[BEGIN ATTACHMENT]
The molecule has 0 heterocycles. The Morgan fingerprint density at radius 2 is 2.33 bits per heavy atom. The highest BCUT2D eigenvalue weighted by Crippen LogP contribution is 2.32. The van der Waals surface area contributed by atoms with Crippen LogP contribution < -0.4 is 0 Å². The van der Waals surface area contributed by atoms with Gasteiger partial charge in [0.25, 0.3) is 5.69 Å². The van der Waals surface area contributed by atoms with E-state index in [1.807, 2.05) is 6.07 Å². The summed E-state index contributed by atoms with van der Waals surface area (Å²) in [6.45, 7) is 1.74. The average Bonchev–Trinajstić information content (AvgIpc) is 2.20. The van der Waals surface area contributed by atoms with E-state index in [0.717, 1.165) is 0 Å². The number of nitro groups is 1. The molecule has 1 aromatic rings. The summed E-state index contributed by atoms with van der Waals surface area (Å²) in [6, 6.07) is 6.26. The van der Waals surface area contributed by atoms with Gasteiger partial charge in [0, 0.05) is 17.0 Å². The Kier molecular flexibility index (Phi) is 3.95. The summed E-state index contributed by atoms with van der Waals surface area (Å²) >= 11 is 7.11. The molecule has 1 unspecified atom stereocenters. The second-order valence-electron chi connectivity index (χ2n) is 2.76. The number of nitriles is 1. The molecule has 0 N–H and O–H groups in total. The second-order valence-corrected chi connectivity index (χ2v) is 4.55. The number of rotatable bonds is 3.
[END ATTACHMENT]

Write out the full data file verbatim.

The molecule has 0 heterocycles. The Morgan fingerprint density at radius 2 is 2.33 bits per heavy atom. The highest BCUT2D eigenvalue weighted by Crippen LogP contribution is 2.32. The van der Waals surface area contributed by atoms with Crippen LogP contribution < -0.4 is 0 Å². The van der Waals surface area contributed by atoms with Gasteiger partial charge in [0.25, 0.3) is 5.69 Å². The van der Waals surface area contributed by atoms with E-state index in [1.807, 2.05) is 6.07 Å². The summed E-state index contributed by atoms with van der Waals surface area (Å²) in [6.45, 7) is 1.74. The average Bonchev–Trinajstić information content (AvgIpc) is 2.20. The van der Waals surface area contributed by atoms with E-state index in [0.717, 1.165) is 0 Å². The number of nitro groups is 1. The molecule has 1 aromatic rings. The summed E-state index contributed by atoms with van der Waals surface area (Å²) in [6, 6.07) is 6.26. The van der Waals surface area contributed by atoms with Gasteiger partial charge in [0, 0.05) is 17.0 Å². The Kier molecular flexibility index (Phi) is 3.95. The summed E-state index contributed by atoms with van der Waals surface area (Å²) >= 11 is 7.11. The molecule has 1 unspecified atom stereocenters. The second-order valence-electron chi connectivity index (χ2n) is 2.76. The number of nitriles is 1. The molecule has 0 N–H and O–H groups in total. The second-order valence-corrected chi connectivity index (χ2v) is 4.55. The number of rotatable bonds is 3.